Musings of a Not-So-Mad Woman in Marketing: Chapter Four

February 25, 2015

Is Futureless Language the Future for Financial Marketing?

This post is part of a series. Catch up with chapter one, chapter two and chapter three.

Like every marketing agency worth its salt, Proctor + Stevenson takes tone of voice in copy pretty seriously. We've also been considering the ramifications of localised language issues for quite some time, as you can see in the 'Watch Your Tone' blog piece we wrote way back in December 2014.

In that piece we explored the notion of having to flex one's language in order to communicate effectively with no less than 11 urban 'megaregions' in the USA; and how that related to the pan European campaigns we create, where a single piece of copy is translated, often very literally, for a number of different languages rather than territories or cultures.

Yet I have since become aware of an even more interesting phenomenon: the concept of 'futured' and 'futureless' languages.

Basically, English is a 'futured' language, in that it enables us to distinguish between the past, the present and the future. Chinese, however, is a 'futureless' language, in that its speakers use the same words and phrases to describe the events of the past, the present and the future.

None of which is to suggest that Chinese is a simpler language than English; in fact, in many ways it is far more detailed and nuanced.

Is There A Point To These Musings Anywhere in Your Future?

Yes, I know, this is complicated stuff. But please stick with me, there is a point, and it's an important one, particularly for marketing in the financial services industry.

'Futureless' languages are not simply a means of communication, it seems that they actually affect the way we think, and most notably the way we relate to the future.

In his recent study, behavioural economist Keith Chen noted that speakers of 'futureless' languages were 30% more likely than speakers of 'futured' languages to save for their retirement. He also offered his own explanation for this: "When we speak about the future as distinct from the present, it feels more distant: and we’re less motivated to save money now in favor of monetary comfort years down the line."

To put it another way, as we English speakers universally talk about issues such as pensions in terms of 'planning for the future', they seem remote and irrelevant to us; whereas people who live in the moment, linguistically, are far more apt to think "I don't want to be poor", and then to take affirmative action in the here and now.

Is it Time to Rethink Our Tone of Voice and Our Tenses?

As any financial copywriter will tell you, brand guidelines always entreat them to write with 'active' rather than 'passive' voice; as active phrases such as: 'You need to start saving now', are clearly more engaging and motivating than passive phrases like: 'Saving from an early age is generally considered wise.'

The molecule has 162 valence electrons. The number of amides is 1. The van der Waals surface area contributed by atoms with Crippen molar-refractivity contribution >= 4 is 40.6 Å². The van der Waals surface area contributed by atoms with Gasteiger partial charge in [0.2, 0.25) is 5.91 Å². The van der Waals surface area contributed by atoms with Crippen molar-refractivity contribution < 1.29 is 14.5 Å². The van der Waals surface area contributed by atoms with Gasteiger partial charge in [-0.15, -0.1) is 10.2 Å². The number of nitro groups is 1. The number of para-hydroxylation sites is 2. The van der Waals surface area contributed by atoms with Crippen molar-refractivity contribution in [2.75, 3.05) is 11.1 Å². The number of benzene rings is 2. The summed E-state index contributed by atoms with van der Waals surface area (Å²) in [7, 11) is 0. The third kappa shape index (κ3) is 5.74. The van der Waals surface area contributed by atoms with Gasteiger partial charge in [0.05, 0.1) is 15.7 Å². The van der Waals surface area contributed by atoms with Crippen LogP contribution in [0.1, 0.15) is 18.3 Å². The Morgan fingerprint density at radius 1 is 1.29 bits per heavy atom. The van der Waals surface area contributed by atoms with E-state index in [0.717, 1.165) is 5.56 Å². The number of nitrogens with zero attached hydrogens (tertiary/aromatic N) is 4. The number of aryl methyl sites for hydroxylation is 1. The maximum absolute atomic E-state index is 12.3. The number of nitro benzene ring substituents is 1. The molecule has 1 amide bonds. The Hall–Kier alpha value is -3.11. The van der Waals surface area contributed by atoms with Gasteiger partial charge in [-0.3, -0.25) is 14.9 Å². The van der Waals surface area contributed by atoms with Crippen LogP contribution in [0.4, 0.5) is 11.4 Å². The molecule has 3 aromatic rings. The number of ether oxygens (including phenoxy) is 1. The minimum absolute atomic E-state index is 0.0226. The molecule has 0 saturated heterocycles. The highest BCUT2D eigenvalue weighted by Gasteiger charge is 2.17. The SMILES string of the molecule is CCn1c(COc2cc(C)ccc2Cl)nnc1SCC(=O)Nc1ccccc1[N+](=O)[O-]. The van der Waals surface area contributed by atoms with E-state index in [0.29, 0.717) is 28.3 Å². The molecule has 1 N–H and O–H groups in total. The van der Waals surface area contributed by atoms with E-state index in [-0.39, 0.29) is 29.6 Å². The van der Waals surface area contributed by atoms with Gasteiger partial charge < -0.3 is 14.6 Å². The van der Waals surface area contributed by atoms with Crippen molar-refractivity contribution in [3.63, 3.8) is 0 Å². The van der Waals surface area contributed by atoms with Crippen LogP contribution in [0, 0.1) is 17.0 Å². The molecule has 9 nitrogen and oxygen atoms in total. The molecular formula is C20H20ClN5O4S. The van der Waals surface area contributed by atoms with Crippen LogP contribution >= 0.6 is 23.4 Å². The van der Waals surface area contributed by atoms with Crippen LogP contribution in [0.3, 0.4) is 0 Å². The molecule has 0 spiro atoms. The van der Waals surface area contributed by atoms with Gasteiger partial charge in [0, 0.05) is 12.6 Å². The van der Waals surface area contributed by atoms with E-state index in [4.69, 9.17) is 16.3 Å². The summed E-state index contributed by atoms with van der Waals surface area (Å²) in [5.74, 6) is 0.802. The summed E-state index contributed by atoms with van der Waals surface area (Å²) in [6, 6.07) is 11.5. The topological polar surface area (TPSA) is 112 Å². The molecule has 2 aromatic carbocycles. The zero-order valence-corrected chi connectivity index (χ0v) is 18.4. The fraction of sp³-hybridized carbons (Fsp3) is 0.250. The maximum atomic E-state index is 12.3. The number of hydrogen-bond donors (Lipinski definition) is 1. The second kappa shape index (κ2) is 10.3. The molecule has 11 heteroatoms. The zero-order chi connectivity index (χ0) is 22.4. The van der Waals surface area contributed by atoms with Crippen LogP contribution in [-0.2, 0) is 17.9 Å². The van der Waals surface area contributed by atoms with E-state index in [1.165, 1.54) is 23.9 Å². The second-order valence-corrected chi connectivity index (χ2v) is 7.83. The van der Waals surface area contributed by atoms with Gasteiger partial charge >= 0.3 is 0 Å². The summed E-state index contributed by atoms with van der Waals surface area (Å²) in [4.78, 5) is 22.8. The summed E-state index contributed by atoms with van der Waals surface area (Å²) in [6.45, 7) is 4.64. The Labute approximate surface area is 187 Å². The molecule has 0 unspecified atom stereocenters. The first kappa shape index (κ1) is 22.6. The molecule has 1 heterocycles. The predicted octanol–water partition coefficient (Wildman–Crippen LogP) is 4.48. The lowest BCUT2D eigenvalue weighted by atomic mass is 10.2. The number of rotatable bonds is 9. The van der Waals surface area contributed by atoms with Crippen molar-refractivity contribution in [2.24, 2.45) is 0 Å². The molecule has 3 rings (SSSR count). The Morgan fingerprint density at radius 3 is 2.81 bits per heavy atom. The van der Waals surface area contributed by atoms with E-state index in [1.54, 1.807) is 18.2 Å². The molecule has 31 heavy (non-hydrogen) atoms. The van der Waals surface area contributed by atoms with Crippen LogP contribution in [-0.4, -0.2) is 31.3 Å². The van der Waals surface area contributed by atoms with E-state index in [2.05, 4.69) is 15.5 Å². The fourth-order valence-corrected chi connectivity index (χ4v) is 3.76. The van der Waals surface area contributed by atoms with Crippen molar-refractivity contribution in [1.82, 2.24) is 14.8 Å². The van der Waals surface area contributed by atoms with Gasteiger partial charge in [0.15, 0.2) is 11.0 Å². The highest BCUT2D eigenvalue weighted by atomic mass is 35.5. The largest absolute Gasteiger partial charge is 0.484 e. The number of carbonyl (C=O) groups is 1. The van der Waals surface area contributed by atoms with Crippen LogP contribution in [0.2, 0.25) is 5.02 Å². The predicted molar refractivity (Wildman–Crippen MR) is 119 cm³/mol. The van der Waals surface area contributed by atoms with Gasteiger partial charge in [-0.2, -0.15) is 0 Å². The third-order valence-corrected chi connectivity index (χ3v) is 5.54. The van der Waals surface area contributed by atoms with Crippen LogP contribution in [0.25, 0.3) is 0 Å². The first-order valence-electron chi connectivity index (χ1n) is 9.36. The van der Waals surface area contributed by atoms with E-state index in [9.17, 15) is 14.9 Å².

In fact, there is probably no area of the marketing arena where copy talks so excessively and almost religiously in the future tense, than in financial and particularly pensions marketing.

So the point is, if Keith Chen's research is sound, that the active language we are all prone to using is actually counter-productive when it comes to inducing consumers to save for tomorrow. The 'futured' English language actually helps to foster the notion that retirement is a remote concept, which we can put off thinking about, whereas 'futureless' languages clearly help to shape a more immediate decision-making process.

Can We Make Our Own Financial Marketing Futureless?

OK, it goes without saying, I hope, that I'm not suggesting we should start getting our financial copy written by speakers of futureless languages and then translated into English. But I do think there's an important point for us all to consider here.

We may not be able to change the Anglo Saxon or European mindset to embrace the same 'jam tomorrow' philosophy as speakers of futureless languages, but we would do well to consider the paradox that while futureless languages actually encourage forward planning, our 'futured' language seems to make us want to live for today

So perhaps in the future (if you'll pardon the expression), the 'What Do We Want Our Audience To Think' section of creative briefs for pension products shouldn’t say "I need to start planning for the future", it should instead say: "I don't want to be poor."

Only the future will tell if I'm right or not, but you have to admit, it's a pretty arresting thought.

Jessica Ellis - Business Development Director 

This post was originally posted on LinkedIn's Pulse.